Stay-at-home orders and recommendations have been implemented throughout the St. Louis area. Unless you are emergency personnel, law enforcement, health care or other essential worker, you are likely one of the people that is ordered to stay in your home.

Many of you are asking if you should continue to exchange your child as detailed in your parenting plan?  With a few exceptions, the answer is Yes.

 

Family co-parenting during Covid

 

Parents are expected to follow their parenting plan during the pandemic. 

Complying with your parenting plan is considered essential travel, and everyone is supposed to comply with their parenting plan schedules. Do not to look for technicalities to keep from having to abide by your parenting plan.  I think it is worth repeating: Do not use the pandemic to try and find ways to limit the other parent’s parenting time. Judges will likely have little tolerance for parents who try and manipulate the current crisis to take time away from the other parent or otherwise cause trouble.

 

When might it be appropriate during the pandemic to deviate from your parenting plan?

With that said, there are some circumstances that may indicate that you should deviate from your current plan. This is new territory for everyone. Under existing Missouri law, I expect judges to be looking for parents to continue to support one another as parents and make good choices to keep children and each other safe.

 

1.  A Parent has Been Traveling

If a parent has been traveling, that parent should wait 14 days after returning to resume parenting-time.  Children thrive on frequent, meaningful connections with both parents.  If a parent must be physically absent, try arranging some virtual visits like Zoom, Skype, Facebook chat or any of the other video chat options that work for you both.  And, of course, don’t forget that a plain old phone call is always an option too.  Do what you can to be supportive of one another.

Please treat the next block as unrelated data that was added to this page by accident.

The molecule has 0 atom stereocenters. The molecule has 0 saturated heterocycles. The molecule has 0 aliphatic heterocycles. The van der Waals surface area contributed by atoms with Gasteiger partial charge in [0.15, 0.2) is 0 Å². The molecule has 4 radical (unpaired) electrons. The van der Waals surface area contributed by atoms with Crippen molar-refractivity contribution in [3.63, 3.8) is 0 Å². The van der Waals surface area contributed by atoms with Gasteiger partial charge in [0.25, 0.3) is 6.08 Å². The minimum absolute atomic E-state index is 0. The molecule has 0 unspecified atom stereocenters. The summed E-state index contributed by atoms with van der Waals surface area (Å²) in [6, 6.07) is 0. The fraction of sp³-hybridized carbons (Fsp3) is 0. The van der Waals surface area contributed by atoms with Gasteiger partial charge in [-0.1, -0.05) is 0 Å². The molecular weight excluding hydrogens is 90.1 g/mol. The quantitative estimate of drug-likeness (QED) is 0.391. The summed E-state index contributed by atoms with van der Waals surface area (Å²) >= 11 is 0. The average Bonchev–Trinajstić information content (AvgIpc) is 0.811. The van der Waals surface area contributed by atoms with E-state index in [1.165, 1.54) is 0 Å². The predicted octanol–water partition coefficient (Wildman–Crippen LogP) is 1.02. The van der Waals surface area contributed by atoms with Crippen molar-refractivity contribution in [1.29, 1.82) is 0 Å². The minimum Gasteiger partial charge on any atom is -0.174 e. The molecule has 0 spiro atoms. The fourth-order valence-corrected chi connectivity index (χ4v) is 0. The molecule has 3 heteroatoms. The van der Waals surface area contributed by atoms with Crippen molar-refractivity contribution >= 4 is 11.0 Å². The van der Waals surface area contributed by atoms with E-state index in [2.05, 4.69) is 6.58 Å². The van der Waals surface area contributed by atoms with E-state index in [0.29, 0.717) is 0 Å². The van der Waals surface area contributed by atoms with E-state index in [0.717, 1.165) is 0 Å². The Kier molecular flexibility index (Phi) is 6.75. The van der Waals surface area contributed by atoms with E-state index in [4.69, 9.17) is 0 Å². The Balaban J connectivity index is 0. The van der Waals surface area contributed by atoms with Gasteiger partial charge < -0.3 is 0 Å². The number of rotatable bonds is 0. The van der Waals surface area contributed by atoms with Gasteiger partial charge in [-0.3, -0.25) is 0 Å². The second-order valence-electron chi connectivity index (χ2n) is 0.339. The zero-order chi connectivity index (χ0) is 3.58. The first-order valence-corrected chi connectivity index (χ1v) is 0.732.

2.  Parent is Sick with Flu-like Symptoms

If the other parent is sick with flu like symptoms, then it is prudent not to exchange until a COVID test comes back negative or some other “ok” has been received from the doctor. Don’t overreact. A single sneeze or cough is not enough. Again, parents behaving like spiteful opportunists have far more to lose than gain by causing unnecessary drama.

 

3.  Exchange Location is Unsafe or Closed

What if your exchange location is unavailable or ill advised? Communicate with the other parent to come up with ideas. Perhaps you can just meet outside, but not to go in. You could do side by side car exchanges in front of your normal place. If you are too scared to exchange so close or without supervision (domestic violence cases) then try curbside exchanges. One parent drives up and does not exit the car while the other parent sends the children out.

There are, of course, other exceptions that may arise.  The rule is still the same: parenting together is always better for your child than looking for ways to shut the other out.  Follow your parenting plan, use common sense and compassion.  If ever there was a time to be unified as a parenting unit, this is it.

If you have questions about your parenting plan during the outbreak, contact me.